I was sick last week, and in my drug- and virus-induced haze of incoherence, the idea that I should write a Scheme interpreter in assembly language came to mind. I cannot explain from where, but there it was. So I started looking into it, wondering if I still had it in me to dig into a computer problem and get it done. I’ve been feeling a bit burned out on different aspects of the IT world, and I was thinking maybe that getting back to the basics of computer science might help. The course that I remember mostly vividly (not fondly: vividly, like in nightmares) was my Programming Languages class, where I wrote a Scheme interpreter in (wait for it, wait for it…) Scheme. It was hard, really hard. But I was also young and stupid. I don’t think it would be so hard now.
I suspect another idea was floating in my mind, which came from this article. Functional Programming is part of the solution to the multi-core problem, which is the most pressing problem facing computer science to ensure continued growth in computer capabilities. Things written the functional way self-decompose into parallelizable threads of execution, which is good in a future where lots of small processors are available instead of a few huge ones. It’s an open question if “continued growth in computer capabilities” is really a useful thing. My work with Entuura argues, “no, smaller embedded devices will deliver more social good”. But better to plant mango stones in all types of soil anyway.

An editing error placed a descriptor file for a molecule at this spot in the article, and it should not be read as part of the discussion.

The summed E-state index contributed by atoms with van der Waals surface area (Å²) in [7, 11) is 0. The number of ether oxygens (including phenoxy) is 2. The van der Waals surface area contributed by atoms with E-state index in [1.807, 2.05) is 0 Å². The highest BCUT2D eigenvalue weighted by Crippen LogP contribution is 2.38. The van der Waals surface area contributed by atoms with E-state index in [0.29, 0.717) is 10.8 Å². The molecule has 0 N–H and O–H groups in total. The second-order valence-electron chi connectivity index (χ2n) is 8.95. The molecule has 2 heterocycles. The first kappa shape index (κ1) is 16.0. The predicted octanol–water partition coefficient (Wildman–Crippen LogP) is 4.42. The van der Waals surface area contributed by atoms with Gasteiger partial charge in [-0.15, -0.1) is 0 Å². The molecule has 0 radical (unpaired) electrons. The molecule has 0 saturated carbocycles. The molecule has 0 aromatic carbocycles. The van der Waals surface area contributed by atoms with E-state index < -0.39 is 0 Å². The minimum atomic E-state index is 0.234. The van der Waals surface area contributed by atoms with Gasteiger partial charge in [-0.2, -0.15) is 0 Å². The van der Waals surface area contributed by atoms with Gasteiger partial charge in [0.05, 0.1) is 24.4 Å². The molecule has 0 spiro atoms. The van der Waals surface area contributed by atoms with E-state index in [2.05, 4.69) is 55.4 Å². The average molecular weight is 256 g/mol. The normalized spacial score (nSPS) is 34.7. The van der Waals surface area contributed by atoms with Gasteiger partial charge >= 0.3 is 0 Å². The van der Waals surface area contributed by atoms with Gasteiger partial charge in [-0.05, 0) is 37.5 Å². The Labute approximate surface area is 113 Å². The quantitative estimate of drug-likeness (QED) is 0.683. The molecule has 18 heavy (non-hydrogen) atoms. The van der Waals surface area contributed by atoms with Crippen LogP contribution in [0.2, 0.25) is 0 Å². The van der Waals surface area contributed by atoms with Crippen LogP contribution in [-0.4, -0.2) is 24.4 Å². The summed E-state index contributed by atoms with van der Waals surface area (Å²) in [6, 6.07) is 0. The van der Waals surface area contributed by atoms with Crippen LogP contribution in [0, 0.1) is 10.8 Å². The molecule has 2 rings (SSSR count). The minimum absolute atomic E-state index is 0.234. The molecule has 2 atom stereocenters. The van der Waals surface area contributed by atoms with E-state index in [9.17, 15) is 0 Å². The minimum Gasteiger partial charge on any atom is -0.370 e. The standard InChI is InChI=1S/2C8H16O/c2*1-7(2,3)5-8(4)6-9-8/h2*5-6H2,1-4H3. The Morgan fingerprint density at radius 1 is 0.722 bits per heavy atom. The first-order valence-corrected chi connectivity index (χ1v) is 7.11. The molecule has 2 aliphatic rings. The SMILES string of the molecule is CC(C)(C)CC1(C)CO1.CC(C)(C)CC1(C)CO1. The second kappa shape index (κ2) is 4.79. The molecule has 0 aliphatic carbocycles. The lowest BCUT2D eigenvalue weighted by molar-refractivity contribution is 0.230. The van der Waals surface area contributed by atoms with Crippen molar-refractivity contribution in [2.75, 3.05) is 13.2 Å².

So I started looking into what it would take write a Scheme interpreter in assembly and ran across An Incremental Approach to Compiler Construction [PDF]. Which is something else entirely, a guided tour into the world of compilers, where you write a compiler for Scheme in Scheme, resulting in native x86 code that evaluates Scheme expressions. Since I never actually did a compiler class, this was even better. It would scratch my itch to get back into functional programming, as well as taking me on a guided dip into the waters of assembly, but letting me program my assembly in Scheme, which I prefer anyway.
I’ve completed chapters 1 and 2 of the tutorial. This is my way of publically stating that I’ll make it through the rest of the chapters. Feel free to poke me later and ask how it went!